Before we begin, I think it's worth mentioning Philip Wadler's "Propositions as Types", which gives an excellent overview of the early history of computability theory with an emphasis on first-order logic. There's a video presentation of this as well. I highly recommend anyone with an interest in this topic watch the video and read the paper.
Alan Turing reduced his Halting problem to this problem, by saying in his paper: "Corresponding to each computing machine 'it' we construct a formula 'Un(it)' and we show that, if there is a general method for determining whether 'Un(it)' is provable, then there is a general method for determining whether 'it' ever prints 0"
Yes, if the Entscheidungsproblem is computable then the halting problem is computable. The halting problem has been proven to be uncomputable, so therefore the Entscheidungsproblem is uncomputable. In other words, a general algorithm to prove whether any arbitrary program is correct or not does not exist. However, that does not mean there do not exist algorithms to prove whether some programs are correct or not.
So, it implies, that a working program(algorithm) as a proof of a solution to a problem, makes the problem say computable.
If by "working" you mean "correct" (including the halting condition), then yes, we can say that a provably correct algorithm that solves a problem is proof that problem is computable. However, how do you know a program is correct? We know there can not be a general algorithm to prove its correctness. That leaves us with two options:
- We can (try to) do the proof ourselves. However, the uncomputability of the Entscheidungsproblem implies that some things are not provable. If we run into one of these problems, formal proofs are a dead-end. Furthermore, there's no way (in general) to even know if we are trying to prove something that is unprovable. So we could spend any amount of resources towards a problem we will never solve.
- We can (try to) express the program (and the problem) as a subset of the problems for which we have an algorithm to do the proof automatically. Note, however, that we must then prove the prover correct. So, ultimately, someone has to do a proof by hand at some point.
Even when theoretically possible, both options are very time consuming. If we are unable (or unwilling) to do either of the above, then really testing is all we are left with. By verifying correct results are produced for at least some of the possible inputs, we approximate a comprehensive proof to some extent.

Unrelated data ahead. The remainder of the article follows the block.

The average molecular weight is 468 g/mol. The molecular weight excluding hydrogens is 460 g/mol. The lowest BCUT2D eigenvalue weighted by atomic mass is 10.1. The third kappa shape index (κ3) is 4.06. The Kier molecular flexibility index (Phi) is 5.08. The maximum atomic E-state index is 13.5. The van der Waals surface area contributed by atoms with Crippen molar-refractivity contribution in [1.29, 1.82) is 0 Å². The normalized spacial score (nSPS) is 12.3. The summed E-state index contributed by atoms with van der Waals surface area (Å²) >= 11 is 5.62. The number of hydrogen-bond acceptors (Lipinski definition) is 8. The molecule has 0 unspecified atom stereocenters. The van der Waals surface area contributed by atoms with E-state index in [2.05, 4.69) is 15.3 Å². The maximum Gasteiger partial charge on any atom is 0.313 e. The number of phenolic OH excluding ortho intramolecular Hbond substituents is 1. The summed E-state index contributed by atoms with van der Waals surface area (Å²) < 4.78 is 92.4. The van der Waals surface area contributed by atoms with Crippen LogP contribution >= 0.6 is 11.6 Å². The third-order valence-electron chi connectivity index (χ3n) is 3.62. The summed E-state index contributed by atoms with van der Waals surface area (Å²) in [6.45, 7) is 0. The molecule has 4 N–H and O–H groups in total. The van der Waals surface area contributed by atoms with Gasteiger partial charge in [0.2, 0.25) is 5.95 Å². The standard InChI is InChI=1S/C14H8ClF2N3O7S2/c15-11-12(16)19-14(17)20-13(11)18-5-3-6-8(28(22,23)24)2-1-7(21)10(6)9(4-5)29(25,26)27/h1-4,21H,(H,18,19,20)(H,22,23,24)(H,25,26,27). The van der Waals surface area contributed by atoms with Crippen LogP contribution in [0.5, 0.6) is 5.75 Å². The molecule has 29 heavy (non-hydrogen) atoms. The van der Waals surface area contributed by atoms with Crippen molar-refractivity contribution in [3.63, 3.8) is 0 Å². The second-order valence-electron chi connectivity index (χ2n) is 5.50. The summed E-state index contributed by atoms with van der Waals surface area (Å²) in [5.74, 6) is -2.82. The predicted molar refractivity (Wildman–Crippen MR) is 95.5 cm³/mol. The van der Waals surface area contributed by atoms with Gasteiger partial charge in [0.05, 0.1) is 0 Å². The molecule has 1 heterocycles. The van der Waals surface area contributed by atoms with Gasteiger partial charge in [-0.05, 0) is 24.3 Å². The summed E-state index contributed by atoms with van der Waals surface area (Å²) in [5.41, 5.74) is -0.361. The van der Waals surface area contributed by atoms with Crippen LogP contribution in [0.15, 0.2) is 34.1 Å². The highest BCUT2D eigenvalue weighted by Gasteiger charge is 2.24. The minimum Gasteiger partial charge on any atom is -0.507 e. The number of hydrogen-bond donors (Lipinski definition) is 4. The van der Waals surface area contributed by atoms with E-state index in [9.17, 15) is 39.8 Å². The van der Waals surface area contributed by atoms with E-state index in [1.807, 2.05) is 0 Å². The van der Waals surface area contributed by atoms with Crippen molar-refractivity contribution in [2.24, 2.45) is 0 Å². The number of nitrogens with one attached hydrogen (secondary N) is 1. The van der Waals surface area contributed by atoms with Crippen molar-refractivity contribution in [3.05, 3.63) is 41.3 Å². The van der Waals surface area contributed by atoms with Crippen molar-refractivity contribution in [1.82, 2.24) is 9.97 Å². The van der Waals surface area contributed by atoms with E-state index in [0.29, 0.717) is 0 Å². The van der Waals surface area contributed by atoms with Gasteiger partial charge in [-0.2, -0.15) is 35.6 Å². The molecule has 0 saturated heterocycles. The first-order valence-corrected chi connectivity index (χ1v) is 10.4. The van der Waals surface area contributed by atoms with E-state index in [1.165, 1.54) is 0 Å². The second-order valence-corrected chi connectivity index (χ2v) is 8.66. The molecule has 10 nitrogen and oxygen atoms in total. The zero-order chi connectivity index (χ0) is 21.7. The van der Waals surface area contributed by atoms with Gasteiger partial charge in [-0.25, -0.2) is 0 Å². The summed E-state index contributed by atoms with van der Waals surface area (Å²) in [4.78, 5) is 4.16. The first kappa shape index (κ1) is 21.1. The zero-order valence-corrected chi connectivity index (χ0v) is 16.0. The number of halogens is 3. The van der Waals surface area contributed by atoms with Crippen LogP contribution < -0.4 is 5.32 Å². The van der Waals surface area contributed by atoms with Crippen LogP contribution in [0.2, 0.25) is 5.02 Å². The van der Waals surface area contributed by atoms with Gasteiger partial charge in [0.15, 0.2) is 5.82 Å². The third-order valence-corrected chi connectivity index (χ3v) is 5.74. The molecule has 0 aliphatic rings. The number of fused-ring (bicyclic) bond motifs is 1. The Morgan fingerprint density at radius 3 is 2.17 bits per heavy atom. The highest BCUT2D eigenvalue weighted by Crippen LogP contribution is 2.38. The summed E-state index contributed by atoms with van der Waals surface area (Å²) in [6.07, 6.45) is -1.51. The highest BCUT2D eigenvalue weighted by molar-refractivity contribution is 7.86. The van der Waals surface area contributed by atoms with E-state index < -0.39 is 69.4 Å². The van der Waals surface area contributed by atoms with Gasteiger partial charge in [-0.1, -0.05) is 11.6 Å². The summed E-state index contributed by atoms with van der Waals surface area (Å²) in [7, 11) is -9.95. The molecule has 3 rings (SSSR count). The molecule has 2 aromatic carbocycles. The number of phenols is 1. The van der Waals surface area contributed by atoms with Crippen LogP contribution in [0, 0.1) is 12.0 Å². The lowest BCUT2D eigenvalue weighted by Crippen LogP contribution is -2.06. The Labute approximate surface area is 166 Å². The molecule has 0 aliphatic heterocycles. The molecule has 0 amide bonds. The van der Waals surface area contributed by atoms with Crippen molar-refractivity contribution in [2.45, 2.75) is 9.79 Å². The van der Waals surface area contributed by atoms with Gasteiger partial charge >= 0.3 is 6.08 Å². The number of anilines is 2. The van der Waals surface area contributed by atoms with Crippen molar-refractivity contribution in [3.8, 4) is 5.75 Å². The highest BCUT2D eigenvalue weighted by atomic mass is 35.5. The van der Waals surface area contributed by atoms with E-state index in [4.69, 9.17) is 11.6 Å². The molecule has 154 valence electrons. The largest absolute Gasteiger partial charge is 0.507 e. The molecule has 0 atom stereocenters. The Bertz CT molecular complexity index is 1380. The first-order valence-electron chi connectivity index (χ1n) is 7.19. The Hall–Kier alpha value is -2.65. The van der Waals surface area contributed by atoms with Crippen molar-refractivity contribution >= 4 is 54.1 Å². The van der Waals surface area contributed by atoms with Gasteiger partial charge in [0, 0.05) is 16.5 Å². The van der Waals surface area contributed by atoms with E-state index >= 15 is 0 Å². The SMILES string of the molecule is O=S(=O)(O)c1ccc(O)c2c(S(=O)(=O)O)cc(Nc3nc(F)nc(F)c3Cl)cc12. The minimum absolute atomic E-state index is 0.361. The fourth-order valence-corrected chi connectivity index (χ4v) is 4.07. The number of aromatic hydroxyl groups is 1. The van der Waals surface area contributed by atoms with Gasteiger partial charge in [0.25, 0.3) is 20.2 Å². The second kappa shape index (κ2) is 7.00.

In addition, there are many practical aspects that formal proofs of correctness do not address. A few of them are:
- Time and space performance. It doesn't do us any good if our provably correct program does not compute a result before the heat-death of the universe. Or if it fails due to stack overflow. Or if it exhausts main memory or some other resource. In order to be practical, we would need to prove these properties as well. Theoretical correctness per se is not enough.
- Did we express the problem correctly to the automatic proofing system? I.e., are we actually solving the problem we think we are solving.
- Are we solving the right problem? A provably correct program is of no use if it solves the wrong problem.
- Whenever the requirements change, the problem changes. So any change requires a reformulation of the problem and a new proof of correctness.
I think this is why there has been relatively little push in the industry towards formal proofs. However, that does not mean we never use proofs. For example, static type-checking is used to prove a program is well-typed. This can eliminate a certain class of errors, but it cannot by itself rule out all errors.
In some cases, it is possible to prove a program correct by verifying it produces the correct result for all possible inputs. In those cases, testing itself can actually be the proof of correctness. Most of the time, though, the input space is much too large (or even infinite) for such a strategy to be practical (or even possible). So in general, it is impossible to prove a program correct via testing.
However, we can prove that a program is not correct via testing. This happens by observing a failure in a test. So the utility of testing comes down to having "good" tests that cover "useful" properties, and having "lots of them". We can write tests by hand, but not very many. If we have well-defined properties we wish to test, we can use tools such as QuickCheck to automatically generate many tests for us.
So I would say that design-by-contract, in general, does not replace testing but rather compliments it.